[Table - 1] shows the age wise distribution of children with diarrhoea and Rotavirus positivity. Rota antigen was detected in 62(38.7%) samples. In 9 (14.5%) samples antigen was detected in combination with parasite and bacterial agents.
The majority (70.9%) of infections were observed in patients between 6 months and 2 years of age. The clinical and laboratory parameters in the Rotavirus positive (Group I) and negative (Group II) children are shown in [Table - 2].
Vomiting (56%) and dehydration (76%) were predominantly seen in Group I, due to which more children in this group needed hospitalization (66%) as compared to their Rotavirus negative counterparts. Fever was seen in both groups. Presence of pus cells and RBCs were detected more often in Group II. Bacterial pathogens were isolated in 11% in Group I. These included six strains of E. coli and one strain of Shigella flexneri. In Group II bacterial pathogens were isolated in 17 (19%) samples which included 10 strains of E.coli, six strains of Shigella flexneri and one strain of Shigella boydii. One each of Cryptosporidium and Entamoeba histolytica cysts was seen in Group I. E.histolytica in three samples and Trichomonas in one sample were detected in Group II.
[Figure - 1] and [Figure:2] show the month wise distribution of the diarrhoeal cases and Rotavirus positivity. Infections occurred throughout the year though the intensity was not uniform and appeared to peak in late winter (Jan-Feb), and to a lesser degree, during the summer/ monsoon months (Apr-Aug).
Forty-two samples, which showed presence of Rota antigen by EIA, were further tested by the latex agglutination test. Of these, 15(35.6%) failed to produce positive results by LA, thus demonstrating its lower sensitivity.
Most children received antibiotics prior to reporting to the hospital. Ampicillin, cloxacillin, co-trimoxazole, chloramphenicol, cephalosporins, gentamicin, and metronidazole were used as monotherapy and also in combination. Some of these antibiotics were also used during their hospital stay, having been prescribed before test results were made available. During the hospital stay, no mortality was seen in children. However, the children were not followed up after they were discharged from the hospital.

 ~ Discussion Top

Rotavirus is the most important cause of severe, life threatening gastroenteritis in children, accounting for 20-50% of hospitalization for gastroenteritis in children worldwide.[3],[5],[7],[9] Rapid acquisition of antibodies is known to take place in children between 6 and 24 months. Information about the incidence and impact of Rotavirus infection in Nepal is scarce.[4],[5] A rapid diagnosis of Rotavirus by detection of Rota antigen provides the physician with useful information. Development of sensitive enzyme immunoassay (EIA), available in kit form has made diagnosis easy and widely available.[10] Latex slide agglutination (LA) technique has further simplified the diagnosis, making it a bedside procedure. Rapid diagnosis may prevent inappropriate treatment and help prevent spread of infection particularly in institutions.
The present study, which was attempted in a limited number of samples from cases of gastroenteritis in the under-five age group, showed an incidence of 38.7%. Concomitant infection with bacterial agents and intestinal protozoan was also observed. Associated signs and symptoms of vomiting, fever and dehydration observed among the Rota antigen positive cases were broadly comparable to findings reported in other studies.[2],[5],[9] The infections were seen throughout the year. An increase in the number of cases was observed during late winter and summer -monsoon months.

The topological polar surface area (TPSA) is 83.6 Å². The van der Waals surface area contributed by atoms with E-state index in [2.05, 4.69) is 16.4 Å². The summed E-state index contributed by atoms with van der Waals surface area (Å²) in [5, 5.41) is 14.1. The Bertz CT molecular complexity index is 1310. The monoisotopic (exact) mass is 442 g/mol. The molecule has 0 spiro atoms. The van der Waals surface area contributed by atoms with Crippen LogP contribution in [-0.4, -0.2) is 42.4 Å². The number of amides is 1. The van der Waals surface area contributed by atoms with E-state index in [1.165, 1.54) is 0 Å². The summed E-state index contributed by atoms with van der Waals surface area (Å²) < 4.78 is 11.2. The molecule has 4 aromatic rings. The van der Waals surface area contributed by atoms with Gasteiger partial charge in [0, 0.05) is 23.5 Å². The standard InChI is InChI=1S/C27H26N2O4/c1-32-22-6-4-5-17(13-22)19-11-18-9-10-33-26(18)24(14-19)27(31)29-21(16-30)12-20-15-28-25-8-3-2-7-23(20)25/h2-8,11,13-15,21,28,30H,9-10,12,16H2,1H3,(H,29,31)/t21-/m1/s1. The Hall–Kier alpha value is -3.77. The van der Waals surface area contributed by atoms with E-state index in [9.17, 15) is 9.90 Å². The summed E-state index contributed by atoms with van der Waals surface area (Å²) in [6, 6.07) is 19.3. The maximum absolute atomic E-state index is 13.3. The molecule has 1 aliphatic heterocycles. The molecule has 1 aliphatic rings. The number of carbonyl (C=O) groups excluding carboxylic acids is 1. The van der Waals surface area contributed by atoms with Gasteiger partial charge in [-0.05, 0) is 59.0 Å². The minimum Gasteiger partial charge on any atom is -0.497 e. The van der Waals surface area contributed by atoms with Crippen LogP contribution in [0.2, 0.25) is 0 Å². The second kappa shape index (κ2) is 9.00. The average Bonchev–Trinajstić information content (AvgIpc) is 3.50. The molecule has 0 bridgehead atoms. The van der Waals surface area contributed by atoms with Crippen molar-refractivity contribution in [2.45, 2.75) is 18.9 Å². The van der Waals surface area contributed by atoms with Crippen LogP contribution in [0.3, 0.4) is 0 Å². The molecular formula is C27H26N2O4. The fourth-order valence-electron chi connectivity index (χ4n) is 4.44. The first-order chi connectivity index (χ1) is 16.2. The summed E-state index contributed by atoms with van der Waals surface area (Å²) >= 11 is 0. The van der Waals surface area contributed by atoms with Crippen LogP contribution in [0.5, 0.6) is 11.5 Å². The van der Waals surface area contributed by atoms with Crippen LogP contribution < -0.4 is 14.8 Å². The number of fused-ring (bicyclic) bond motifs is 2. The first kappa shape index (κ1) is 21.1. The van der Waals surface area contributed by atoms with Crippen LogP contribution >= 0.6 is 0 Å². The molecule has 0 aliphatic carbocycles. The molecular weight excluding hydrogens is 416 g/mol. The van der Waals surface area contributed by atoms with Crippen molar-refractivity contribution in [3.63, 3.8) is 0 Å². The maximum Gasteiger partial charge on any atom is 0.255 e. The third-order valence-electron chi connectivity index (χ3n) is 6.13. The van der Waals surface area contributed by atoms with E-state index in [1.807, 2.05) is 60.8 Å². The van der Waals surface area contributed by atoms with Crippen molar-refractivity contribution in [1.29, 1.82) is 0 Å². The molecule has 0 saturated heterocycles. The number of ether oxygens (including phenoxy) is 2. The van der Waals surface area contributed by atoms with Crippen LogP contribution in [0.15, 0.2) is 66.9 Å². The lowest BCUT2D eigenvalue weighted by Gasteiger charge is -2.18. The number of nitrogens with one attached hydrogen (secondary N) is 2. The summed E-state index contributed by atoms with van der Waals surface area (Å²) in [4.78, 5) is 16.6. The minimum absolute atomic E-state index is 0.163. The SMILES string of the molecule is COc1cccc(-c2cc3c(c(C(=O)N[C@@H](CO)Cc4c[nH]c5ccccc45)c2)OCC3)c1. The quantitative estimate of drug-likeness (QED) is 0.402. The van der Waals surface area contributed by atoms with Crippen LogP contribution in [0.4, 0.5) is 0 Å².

Sixty six percent children needed hospitalization owing to vomiting and dehydration as compared to 50% of Rotavirus negative cases. Drug therapy has little place in management of viral diarrhoea. However, it was observed that many of the children received antibiotics prior to attending hospital and also during hospital stay. Therefore, there is a strong possibility that certain bacterial infections were missed during the study period.
In conclusion, it was observed that Rotavirus is associated with an important proportion of diarrhoea cases in small children in Eastern Nepal. A number of these cases were severe enough to warrant admission to the hospital. Rotavirus infection is common in children. The control of spread is by improved hygienic measures in both home and in hospital environment and possibly immunization in some situations.
In summary, two methods of Rotavirus antigen detection were used in the present study. The enzyme immuno assay appeared to be more sensitive than the LA. Detection of Rotavirus has given an insight into the problem in this part of Nepal where no data of this problem are available. However, due to the high cost factor (approximately 130 Nepali Rupees per test) these tests may not be affordable for routine diagnosis and perhaps its use will remain limited in pediatric practice.

 ~ Acknowledgement Top

This study was partially funded by a BPKIHS research grant. 

 ~ References Top

1.Steinhoff MC. Rotavirus: The first five years. J Ped 1980;96:611-622.  Back to cited text no. 1    
2.Bantavala JE. The role of viruses in acute diarrhoeal disease. Clinics in gastroenterology 1979;3:569-598.  Back to cited text no. 2    
3.Cilia G, Perez-Trallero E, Pineiro LD, Iturzaeta A, Vicente D. Rotavirus gastroenteritis in Gipuzkoa, Spain. Emerging Infectious diseases 1999;6:834-835.  Back to cited text no. 3    
4.Taylor DN, Houston R, Shlim DRU, Bhaibulaya M, Ungar BL, Echeverria P. Etiology of diarrhea among travellers and foreign residents in Nepal. JAMA 1988;260(9):1245-1248.  Back to cited text no. 4    
5.Penaranda ME, Cubitt ND, Sinarachatanant P, Taylor DN, Likanonsakul S, Saif L et al. Group C Rotavirus infection in patients with diarrhea in Thailand, Nepal and England. J Infect Dis 1989;160(3):392-397.  Back to cited text no. 5    
6.OP Ghai, Nutrition pp37-52 & Fluid and electrolyte disturbances pp171-176 In- Essential Pediatrics, 2nd edition, 1990.  Back to cited text no. 6    
7.Henriksen SA, Pohlenz JFL. Staining of Cryptosporidia by a modified Ziehl-Neelsen technique. Acta Vet Scand 1981;22:594-96.  Back to cited text no. 7    
8.Forbes BA, Sahm DF, Weissfeld AS, Eds. Bailey and Scott's Diagnostic Microbiology. (The Mosby CV, Co. St. Louis) 1998.  Back to cited text no. 8    
9.Rao RS, Vijaylakshmi N, Amarnath SK, Ramesh I. Viral gastroenteritis: A review. Indian J Med Microbiol 1994;12(1):1-8.  Back to cited text no. 9    
10.Cukor G, Perron DM, Hudson R, Blacklow NR. Detection of Rotavirus in human stools by using monoclonal antibody. J Clin Microbiol 1984;19:888-892.  Back to cited text no. 10